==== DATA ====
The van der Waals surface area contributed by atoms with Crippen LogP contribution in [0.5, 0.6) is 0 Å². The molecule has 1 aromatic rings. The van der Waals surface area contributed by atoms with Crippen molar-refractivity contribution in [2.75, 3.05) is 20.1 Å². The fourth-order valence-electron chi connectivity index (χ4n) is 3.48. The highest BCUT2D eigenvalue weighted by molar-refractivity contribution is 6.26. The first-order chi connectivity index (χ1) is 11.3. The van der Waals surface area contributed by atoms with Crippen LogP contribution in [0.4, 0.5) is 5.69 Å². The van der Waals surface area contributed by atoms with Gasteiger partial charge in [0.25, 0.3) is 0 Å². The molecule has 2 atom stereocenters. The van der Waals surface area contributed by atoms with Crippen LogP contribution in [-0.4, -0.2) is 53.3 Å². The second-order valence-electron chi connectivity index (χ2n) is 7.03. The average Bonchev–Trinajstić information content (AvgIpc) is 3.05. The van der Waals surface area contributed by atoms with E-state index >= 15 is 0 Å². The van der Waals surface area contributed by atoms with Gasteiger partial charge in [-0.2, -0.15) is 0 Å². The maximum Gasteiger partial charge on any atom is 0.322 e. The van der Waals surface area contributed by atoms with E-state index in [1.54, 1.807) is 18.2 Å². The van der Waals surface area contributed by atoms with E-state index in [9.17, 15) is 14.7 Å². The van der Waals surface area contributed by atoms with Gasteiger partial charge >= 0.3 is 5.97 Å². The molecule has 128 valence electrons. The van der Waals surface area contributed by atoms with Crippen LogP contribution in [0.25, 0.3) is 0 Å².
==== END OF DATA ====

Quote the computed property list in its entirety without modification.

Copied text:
The van der Waals surface area contributed by atoms with Crippen LogP contribution in [0.5, 0.6) is 0 Å². The molecule has 1 aromatic rings. The van der Waals surface area contributed by atoms with Crippen molar-refractivity contribution in [2.75, 3.05) is 20.1 Å². The fourth-order valence-electron chi connectivity index (χ4n) is 3.48. The highest BCUT2D eigenvalue weighted by molar-refractivity contribution is 6.26. The first-order chi connectivity index (χ1) is 11.3. The van der Waals surface area contributed by atoms with Crippen LogP contribution in [0.4, 0.5) is 5.69 Å². The van der Waals surface area contributed by atoms with Gasteiger partial charge in [0.25, 0.3) is 0 Å². The molecule has 2 atom stereocenters. The van der Waals surface area contributed by atoms with Crippen LogP contribution in [-0.4, -0.2) is 53.3 Å². The second-order valence-electron chi connectivity index (χ2n) is 7.03. The average Bonchev–Trinajstić information content (AvgIpc) is 3.05. The van der Waals surface area contributed by atoms with E-state index >= 15 is 0 Å². The van der Waals surface area contributed by atoms with Gasteiger partial charge in [-0.2, -0.15) is 0 Å². The maximum Gasteiger partial charge on any atom is 0.322 e. The van der Waals surface area contributed by atoms with E-state index in [1.54, 1.807) is 18.2 Å². The van der Waals surface area contributed by atoms with E-state index in [9.17, 15) is 14.7 Å². The van der Waals surface area contributed by atoms with Gasteiger partial charge >= 0.3 is 5.97 Å². The molecule has 128 valence electrons. The van der Waals surface area contributed by atoms with Crippen LogP contribution in [0.25, 0.3) is 0 Å².